However, this is changing rapidly nowadays. Multimedia in physical discs is waning out very rapidly, as fast internet connections are becoming the norm, and most multimedia services are going online. (Some video rental services have even stopped renting physical discs completely, and gone completely online.)
In other words, there is less and less motivation to buy a console to watch multimedia, as everything is being put online, and is watchable with any touchpad, PC, dedicated streaming box, or whichever machine. (I wouldn't be surprised if TV's start supporting online rental directly, without the need of a separate device.) Consoles are becoming less and less multimedia machines, and more pure gaming machines. (This can be seen in the backlash of Microsoft trying to sell their Xbox One console as a multimedia machine more than a gaming console. It just didn't work. People aren't interested in it for that reason.) And given that gamers who are interested in consoles form a small minority of the marketplace, this means that there will be less and less demand for desktop consoles.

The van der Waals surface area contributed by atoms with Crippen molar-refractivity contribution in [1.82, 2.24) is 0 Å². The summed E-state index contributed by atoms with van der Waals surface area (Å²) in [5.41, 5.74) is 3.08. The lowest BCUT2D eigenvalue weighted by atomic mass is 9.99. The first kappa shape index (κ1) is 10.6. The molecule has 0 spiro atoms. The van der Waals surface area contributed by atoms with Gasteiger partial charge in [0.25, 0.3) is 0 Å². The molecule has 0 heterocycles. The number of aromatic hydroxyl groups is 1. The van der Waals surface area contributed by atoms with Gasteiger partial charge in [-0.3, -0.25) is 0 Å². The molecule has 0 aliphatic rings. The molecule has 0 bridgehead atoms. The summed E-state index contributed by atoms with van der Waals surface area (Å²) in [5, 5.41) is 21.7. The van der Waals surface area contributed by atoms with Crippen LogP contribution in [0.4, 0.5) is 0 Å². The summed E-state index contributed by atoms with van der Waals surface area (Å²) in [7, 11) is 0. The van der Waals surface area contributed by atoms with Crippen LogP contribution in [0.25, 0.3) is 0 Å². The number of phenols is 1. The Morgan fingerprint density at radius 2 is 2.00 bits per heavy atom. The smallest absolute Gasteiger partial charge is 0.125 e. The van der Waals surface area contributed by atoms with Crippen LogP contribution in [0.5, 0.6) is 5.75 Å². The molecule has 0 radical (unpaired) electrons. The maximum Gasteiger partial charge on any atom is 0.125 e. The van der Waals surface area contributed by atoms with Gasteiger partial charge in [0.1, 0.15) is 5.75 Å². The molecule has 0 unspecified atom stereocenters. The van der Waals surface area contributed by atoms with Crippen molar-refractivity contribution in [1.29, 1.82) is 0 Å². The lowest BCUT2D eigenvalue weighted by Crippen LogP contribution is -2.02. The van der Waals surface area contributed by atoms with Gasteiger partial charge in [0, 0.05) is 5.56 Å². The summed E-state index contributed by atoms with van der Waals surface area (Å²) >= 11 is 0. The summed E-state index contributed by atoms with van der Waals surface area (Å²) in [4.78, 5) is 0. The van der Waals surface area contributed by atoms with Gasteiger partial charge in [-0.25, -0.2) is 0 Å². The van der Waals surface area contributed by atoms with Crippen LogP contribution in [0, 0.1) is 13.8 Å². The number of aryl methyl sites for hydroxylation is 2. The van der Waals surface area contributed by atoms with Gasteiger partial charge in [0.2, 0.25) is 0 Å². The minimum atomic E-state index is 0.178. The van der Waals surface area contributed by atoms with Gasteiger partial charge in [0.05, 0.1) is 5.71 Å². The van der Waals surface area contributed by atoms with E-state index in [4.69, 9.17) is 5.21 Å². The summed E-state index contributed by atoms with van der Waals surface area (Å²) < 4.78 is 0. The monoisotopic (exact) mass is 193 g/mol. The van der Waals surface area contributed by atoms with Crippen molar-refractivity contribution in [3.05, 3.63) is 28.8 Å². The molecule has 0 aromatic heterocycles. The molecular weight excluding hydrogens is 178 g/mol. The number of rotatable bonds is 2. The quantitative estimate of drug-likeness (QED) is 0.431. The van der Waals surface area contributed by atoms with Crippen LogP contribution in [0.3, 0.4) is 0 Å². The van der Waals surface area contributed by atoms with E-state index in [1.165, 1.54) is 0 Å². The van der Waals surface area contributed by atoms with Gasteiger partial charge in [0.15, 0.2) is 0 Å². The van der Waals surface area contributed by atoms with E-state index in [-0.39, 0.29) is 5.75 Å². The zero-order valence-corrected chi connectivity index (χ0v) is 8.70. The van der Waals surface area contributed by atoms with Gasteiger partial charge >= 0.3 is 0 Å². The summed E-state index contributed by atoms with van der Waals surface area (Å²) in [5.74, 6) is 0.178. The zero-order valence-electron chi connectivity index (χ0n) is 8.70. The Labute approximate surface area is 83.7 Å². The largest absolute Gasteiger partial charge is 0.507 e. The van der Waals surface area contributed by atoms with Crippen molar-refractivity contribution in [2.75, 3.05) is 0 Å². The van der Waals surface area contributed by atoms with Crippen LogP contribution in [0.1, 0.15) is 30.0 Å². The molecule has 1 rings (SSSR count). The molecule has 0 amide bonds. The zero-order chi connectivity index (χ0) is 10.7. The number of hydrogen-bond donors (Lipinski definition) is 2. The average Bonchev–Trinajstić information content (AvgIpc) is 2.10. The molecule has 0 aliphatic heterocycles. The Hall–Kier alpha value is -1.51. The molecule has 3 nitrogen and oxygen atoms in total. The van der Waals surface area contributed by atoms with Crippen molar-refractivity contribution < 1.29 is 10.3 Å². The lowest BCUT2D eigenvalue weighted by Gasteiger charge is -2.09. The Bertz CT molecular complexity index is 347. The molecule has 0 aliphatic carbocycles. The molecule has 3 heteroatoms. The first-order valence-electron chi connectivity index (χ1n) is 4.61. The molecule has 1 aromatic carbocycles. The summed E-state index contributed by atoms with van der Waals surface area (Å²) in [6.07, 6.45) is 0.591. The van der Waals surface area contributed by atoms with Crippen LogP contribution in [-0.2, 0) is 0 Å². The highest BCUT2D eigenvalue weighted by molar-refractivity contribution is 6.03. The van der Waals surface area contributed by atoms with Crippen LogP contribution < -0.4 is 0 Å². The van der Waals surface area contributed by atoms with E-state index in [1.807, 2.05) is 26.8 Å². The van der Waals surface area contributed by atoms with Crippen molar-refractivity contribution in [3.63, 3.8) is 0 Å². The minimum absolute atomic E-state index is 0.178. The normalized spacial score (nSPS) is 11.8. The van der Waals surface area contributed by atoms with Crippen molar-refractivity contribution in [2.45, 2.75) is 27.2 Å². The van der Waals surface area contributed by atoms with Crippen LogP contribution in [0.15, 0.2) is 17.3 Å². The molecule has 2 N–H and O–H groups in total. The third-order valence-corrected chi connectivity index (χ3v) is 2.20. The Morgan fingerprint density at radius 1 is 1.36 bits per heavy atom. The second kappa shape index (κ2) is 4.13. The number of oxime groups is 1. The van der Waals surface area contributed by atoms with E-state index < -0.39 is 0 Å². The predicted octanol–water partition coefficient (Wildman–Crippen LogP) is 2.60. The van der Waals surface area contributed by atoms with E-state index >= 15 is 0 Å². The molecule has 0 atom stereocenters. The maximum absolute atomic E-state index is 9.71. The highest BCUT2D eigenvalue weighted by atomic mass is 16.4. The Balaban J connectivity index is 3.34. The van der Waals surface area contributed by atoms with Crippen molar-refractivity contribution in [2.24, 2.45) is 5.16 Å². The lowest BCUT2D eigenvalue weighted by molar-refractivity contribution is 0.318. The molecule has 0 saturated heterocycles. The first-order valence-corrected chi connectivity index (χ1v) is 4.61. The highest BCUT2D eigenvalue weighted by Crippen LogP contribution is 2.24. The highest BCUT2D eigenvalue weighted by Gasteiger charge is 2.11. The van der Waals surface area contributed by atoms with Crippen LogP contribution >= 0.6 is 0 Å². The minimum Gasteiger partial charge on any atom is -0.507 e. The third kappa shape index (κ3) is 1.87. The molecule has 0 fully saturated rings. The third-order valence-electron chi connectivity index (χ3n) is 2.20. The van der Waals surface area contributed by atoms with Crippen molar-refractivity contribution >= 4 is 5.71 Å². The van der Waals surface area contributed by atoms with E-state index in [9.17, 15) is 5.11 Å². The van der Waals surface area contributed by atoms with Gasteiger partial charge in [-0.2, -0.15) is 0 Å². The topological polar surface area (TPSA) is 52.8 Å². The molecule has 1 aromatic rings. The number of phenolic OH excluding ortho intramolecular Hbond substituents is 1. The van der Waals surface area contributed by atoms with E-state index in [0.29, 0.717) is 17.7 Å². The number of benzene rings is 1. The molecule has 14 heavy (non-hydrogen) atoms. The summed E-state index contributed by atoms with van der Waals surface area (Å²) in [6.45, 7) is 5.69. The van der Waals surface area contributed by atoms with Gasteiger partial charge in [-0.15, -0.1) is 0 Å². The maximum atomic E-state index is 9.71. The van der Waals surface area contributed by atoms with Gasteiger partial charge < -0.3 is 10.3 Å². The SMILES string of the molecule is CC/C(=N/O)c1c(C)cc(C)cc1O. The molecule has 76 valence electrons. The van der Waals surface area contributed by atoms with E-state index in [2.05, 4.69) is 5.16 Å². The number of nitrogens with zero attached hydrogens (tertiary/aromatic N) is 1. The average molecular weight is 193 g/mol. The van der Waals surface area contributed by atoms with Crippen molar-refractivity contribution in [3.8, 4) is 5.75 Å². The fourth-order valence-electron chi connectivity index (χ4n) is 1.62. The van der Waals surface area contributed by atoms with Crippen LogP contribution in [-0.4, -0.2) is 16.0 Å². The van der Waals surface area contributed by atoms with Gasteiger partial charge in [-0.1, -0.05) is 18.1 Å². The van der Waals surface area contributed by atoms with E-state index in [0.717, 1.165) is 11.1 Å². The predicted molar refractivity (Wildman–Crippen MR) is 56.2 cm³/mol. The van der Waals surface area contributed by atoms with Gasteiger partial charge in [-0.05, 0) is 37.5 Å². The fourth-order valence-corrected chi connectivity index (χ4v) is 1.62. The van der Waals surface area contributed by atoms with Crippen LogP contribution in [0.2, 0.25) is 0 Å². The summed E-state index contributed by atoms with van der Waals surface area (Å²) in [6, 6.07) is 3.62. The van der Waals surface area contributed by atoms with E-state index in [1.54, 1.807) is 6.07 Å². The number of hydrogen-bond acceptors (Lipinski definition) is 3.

Thirdly, Sony isn't doing all that great as a corporation. They are having some financial problems. "Sony" is not the famous high-quality brand that it used to be decades ago. Their turnover is actually becoming smaller and smaller by the year. If this trend continues, they are likely to merge with something else (perhaps even Microsoft), if not go bankrupt (although that's unlikely; a merger before bankruptcy is enormously more likely.) I do not know the actual figures, but I have the impression that Sony's PS4 branch is actually their most profitable one (with the possible exception of Sony Pictures), and given that the demand for consoles might be decreasing, as explained above...